REVIEW: Wild Buck Rye

Wild Buck Rye (Small Batch, 100% Rye)
100 Proof – NJoy Spirits

All along the Bourbon Trail, tour guides at Kentucky’s best-known distilleries tout the state’s limestone filtered water, the combination of its hot summers and cold winters, and its ancient ricks as the perfect environment for producing the highest quality whiskey in the United States. But far from the stomping grounds of Beams and Pogues and Van Winkles, something is lurking in the cypress stands of Weeki Wachi, Florida. On an 80 acre farm and distillery, Kevin and Natalie Goff are making Wild Buck Rye. And they’re doing it the right way, often by hand. If you’re not a Floridian, odds are you haven’t encountered this small batch, 100% rye whiskey yet. (It’s available at ABC Liquor Stores throughout the state.) But once you taste it, I can promise you one thing: you’ll wish you’d found it sooner. Much sooner.

Wild Buck Rye’s Copper setup.

Kevin and Natalie grow some of their own rye and are happy to disclose that what they can’t produce themselves is locally sourced from a grower about 20 minutes down the road. The operation is about as ecologically friendly as it gets: they grind their own grains daily, utilize collected rainwater in the mash cooking process, and use the spent grain to feed their livestock. Wild Buck Rye is twice distilled and bottled at 100 proof after aging for a minimum of ten months and maximum of seventeen months. (The blend balances out to about a year.) Unlike larger scale distilling operations, which work with standard-sized barrels, Wild Buck is blended from different sized barrels (ranging from 5 to 25 gallons) after they’ve been intentionally exposed to the Florida sun and even frequently rotated to “enhance” the aging process. The constant heat creates a relatively larger loss to evaporation (also known as the “Angel’s Share”) but also works some genuine, Deep South magic on the whiskey that does survive.

The nose on Wild Buck is a mix of caramel, sweet grain, dark chocolate, and wood; not much vanilla and just a hint of rye spice. Despite its scent profile, Wild Buck is not overly sweet. Be ready for an immediate, pleasant heat on the tongue that will give way to a spicy mix of wood and chocolatey-leather. The finish is relatively short for a spirit bottled at 100 proof, but it’s by no means harsh or bitter for such a young whiskey and it comes in two phases: the dissipating heat trail you expect, followed by the quick and unexpected resurgence of spice and wood on the back of the tongue, which more than makes up for the aforementioned dissipation.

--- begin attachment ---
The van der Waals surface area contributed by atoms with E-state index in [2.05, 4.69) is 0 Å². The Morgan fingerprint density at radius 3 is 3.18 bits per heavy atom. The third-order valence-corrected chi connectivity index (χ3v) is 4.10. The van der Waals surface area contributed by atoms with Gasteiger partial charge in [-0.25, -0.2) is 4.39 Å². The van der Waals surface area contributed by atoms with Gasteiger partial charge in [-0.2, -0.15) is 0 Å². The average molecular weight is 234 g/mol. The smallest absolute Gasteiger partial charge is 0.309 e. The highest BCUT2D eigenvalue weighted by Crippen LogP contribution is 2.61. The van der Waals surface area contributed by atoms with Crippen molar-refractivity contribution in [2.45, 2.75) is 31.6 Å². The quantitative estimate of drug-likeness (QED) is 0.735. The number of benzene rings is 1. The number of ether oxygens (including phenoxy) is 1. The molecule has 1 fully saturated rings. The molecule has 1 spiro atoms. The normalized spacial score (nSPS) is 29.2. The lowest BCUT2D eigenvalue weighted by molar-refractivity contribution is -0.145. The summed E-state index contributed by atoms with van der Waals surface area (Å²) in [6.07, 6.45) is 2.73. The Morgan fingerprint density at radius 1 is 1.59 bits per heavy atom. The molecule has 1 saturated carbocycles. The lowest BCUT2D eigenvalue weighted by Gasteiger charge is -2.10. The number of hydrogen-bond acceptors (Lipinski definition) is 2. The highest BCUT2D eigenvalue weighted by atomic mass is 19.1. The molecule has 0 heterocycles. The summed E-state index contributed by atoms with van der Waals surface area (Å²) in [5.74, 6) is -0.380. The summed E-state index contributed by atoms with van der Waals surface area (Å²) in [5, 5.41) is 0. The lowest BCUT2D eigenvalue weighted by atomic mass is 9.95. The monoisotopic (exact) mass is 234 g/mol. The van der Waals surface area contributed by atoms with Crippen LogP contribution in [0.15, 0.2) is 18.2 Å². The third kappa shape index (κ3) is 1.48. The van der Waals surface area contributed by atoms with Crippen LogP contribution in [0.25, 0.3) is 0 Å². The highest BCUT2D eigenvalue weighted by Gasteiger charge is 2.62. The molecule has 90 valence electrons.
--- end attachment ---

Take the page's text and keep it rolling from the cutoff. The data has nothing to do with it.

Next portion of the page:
Wild Buck Rye, 50% ABV

Full disclosure: Wild Buck Rye is probably not for newcomers to whiskey, especially if said newcomer has been introduced to the genre on a diet of wheated products or 80 proofs. This isn’t a muted or sweet spirit, and I mean that as a true compliment. This is the kind of whiskey that should come out for company when the folks who won’t know the difference—or who don’t care about the difference—have gone home. It’s hearty and earthy and rye drinkers will love it neat or on the rocks with a single cube. All of this in mind, perhaps the best news I can deliver is that Kevin and Natalie are in the process of upgrading to a significantly larger mash tub, which should increase their production capabilities dramatically.